Officials say arts education may raise test scores
West Virginia high school students who take more than the required amount of arts classes scored better on math and reading portions of the Westest than students who did not, according to a study scheduled for release today.
"Students who earn 2 or more arts credits during high school were about 1.3 to 1.6 times more likely to score at proficient levels for mathematics and reading/language arts," the study states.
Conducted by the Office of Research within the state Department of Education, the study includes information from 14,653 public high school students between 2007 and 2010. Researchers considered any music, visual or performance arts courses for the study.
The study also found students with more arts credits performed better on the ACT PLAN exam, a preparatory test before students take the actual ACT.
Researchers couldn't say why the correlation exists. State education officials, however, are confident the arts are linked with better academic performance.
"The WVDE believes that a broad curriculum that is arts-rich (as well as having foreign language, movement, etc.), does lead directly to higher student achievement, as indicated by measures such as the Westest2," Superintendent Jorea Marple said in an emailed statement.
The department is releasing the study as Marple visits several arts programs across the state. She is scheduled to be at an art class at Magnolia High School in New Martinsville today. More stops in Wetzel, Marshall and Ohio counties are scheduled for the week.
The study focuses on high school students, but officials believe the same results would be found at any age.
"The research data indicate that arts participation is positively associated with academic outcomes, meaning as participation increases, so does achievement," Marple said in the statement.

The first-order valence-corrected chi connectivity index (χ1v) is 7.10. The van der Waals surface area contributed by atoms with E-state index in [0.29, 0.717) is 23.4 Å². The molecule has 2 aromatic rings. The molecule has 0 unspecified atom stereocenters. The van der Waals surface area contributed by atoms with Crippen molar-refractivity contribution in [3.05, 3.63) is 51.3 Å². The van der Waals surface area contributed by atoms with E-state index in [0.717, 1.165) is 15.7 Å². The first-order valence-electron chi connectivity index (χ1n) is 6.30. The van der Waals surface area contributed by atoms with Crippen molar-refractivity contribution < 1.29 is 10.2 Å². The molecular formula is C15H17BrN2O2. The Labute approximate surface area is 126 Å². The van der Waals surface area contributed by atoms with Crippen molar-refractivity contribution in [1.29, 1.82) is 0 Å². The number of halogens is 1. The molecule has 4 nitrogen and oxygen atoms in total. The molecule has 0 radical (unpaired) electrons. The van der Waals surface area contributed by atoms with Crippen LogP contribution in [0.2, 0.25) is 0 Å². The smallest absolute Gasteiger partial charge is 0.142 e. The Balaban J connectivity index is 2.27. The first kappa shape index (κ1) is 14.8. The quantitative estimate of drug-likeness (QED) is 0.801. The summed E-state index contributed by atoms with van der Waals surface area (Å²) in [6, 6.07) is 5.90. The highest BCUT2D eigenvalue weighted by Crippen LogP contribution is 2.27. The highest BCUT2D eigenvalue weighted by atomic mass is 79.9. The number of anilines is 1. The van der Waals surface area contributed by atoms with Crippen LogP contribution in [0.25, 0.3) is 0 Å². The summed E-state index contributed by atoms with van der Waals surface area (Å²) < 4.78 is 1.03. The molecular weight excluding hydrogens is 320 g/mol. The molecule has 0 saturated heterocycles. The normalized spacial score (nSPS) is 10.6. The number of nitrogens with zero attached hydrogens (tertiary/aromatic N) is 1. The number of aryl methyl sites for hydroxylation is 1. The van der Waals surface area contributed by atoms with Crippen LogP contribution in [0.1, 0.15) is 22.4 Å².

"We do not contend that participation in arts causes those outcomes, but we know they are related in a positive way and that the relationship is statistically significant."
West Virginia high school students are required to take one arts credit to graduate. Elementary school students must take music and general art classes every year. Both chorus and band must be offered starting in sixth grade, and middle school students must take a cumulative of 18 weeks of music and art classes before going to high school.
The study looked at high school students who took two or more credits, and examined Westest and demographic differences.
For reading, the relationship between arts and higher test scores was consistent across all study groups, researchers found. The trend held true in math only for students not from low-income families and without disabilities or students only from low-income families. Overall though, the study states any student's odds of scoring "above mastery" or "distinguished" on the Westest go up somewhat if they earn additional arts credits.
All studies have limitations: Researchers measured arts credits for the student group into the 12th grade, although the Westest is not taken beyond 11th grade. There's a similar limitation for the ACT PLAN test, which is given in 10th grade.
The study also assumed a correlation between arts and improved test scores exists. Several national studies are also referenced, but researchers noted most focus on slightly different aspects.